Blog Post

Easy Ways You and Your Students Can Use the HASTAC Scholars Forums in Classes

My graduate class, "American Literature, American Learning," has been responding this week to the provocative HASTAC Scholars Discussion Group on "Open Scholarship for Social Justice": what a terrific opportunity it's been!  Anyone can join this conversation today.  Thank you to the HASTAC Scholars for leading this.  It's so easy and so fruitful to everyone. 

So . . . I'm wondering why other profs aren't doing this? 

Of course, at some universities FERPA regulations are enforced in such a way that makes public writing assignments difficult, tricky or even against the institutional rules.  So one must check that out first . . .   In the comments section below, I've included some links and discussion to provide some guidance about this issue. 

But given the advantages of being part of a student-led conversation and a student-led community, where commentators and participants must register, there are so many possibilities for positive results and for learning responsible ways to be present in the digital world.

For that matter, even going over FERPA rules with students is part of digital literacy, as is the idea that future employers do  Google you--we know that--and it is better to have respectable, responsible, literate, sophisticated writing on an educational network represent you in your present sophisticated student life than emoticons or adolescent indiscretions . . .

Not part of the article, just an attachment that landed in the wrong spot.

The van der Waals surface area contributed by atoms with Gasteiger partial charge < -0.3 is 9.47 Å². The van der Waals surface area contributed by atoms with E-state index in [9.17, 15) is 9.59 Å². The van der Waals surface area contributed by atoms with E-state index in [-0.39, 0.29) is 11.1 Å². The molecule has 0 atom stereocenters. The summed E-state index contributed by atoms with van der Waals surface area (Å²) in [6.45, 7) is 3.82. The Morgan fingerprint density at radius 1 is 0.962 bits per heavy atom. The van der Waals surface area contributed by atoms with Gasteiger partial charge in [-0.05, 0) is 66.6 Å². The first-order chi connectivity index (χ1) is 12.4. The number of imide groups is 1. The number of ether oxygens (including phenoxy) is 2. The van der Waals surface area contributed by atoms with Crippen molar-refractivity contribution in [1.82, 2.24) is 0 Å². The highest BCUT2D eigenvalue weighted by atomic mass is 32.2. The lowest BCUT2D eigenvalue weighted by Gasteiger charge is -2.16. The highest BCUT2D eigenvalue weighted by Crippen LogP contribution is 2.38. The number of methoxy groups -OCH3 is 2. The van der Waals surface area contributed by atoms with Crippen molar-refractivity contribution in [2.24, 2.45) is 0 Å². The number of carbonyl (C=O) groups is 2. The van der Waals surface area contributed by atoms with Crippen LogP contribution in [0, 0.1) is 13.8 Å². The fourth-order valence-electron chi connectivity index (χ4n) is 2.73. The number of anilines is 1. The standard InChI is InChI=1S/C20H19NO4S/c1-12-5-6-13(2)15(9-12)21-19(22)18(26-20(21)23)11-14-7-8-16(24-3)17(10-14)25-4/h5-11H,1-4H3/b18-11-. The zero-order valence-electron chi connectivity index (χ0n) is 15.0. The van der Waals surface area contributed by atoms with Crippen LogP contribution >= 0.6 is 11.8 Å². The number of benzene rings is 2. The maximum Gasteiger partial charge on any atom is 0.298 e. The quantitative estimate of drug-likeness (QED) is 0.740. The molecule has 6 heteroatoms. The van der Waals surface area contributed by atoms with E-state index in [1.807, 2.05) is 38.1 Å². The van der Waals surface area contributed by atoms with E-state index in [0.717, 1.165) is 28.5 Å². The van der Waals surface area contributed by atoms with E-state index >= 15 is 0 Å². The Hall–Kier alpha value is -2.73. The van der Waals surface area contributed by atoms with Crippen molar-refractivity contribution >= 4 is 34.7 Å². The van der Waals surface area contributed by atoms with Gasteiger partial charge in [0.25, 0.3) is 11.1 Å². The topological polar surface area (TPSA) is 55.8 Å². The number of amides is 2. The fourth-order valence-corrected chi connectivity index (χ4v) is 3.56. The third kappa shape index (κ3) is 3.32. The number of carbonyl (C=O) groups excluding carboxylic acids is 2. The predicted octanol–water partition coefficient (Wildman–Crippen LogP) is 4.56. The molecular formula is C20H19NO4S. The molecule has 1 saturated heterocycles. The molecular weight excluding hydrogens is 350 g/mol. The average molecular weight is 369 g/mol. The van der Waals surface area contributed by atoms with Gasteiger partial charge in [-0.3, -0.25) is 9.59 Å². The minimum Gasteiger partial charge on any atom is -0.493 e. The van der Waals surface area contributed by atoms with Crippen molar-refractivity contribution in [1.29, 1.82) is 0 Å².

If your students participate, they will be jumping into a national conversation, learn how to write in public, learn the basics of digital literacy, learn another online tool--and it's free, safe, no creepy commercial site is using your private data:  all that!  And the prof really doesn't have to do a thing.  

What's preventing this? Fear?  Inexperience?   It's such a great way for graduate and undergraduate students across the country to jump right into a conversation that is vital to their future. 

Unlike commercial vendors, HASTAC is open source.  it's an open user network and community.  HASTAC does not use or misuse anyone's personal data.   Also, because anyone who wants to write a blog, a post, or a comment signs in, the community is remarkably respectful.  Trolls are at a minimum.  The conversation is serious, engaged, meaningful.

In short, it is a great way for your students to learn to write in public, to be invested in their own ideas, to engage with other students, to become part of a student community and contribute to it, and to learn the basics of digital literacy.  Open source.  Free.  

I wish more classes used these forums as an opportunity to engage in dialogue around the serious issues that face higher education today.  I personally don't believe any writing should ever occur in the vacuum of student::teacher.  There should always be a larger public and a purpose.  So I have stopped requiring term papers that only I read.  Instead, I encourage my students to be part of the national conversation on issues of higher education that are key to their lives.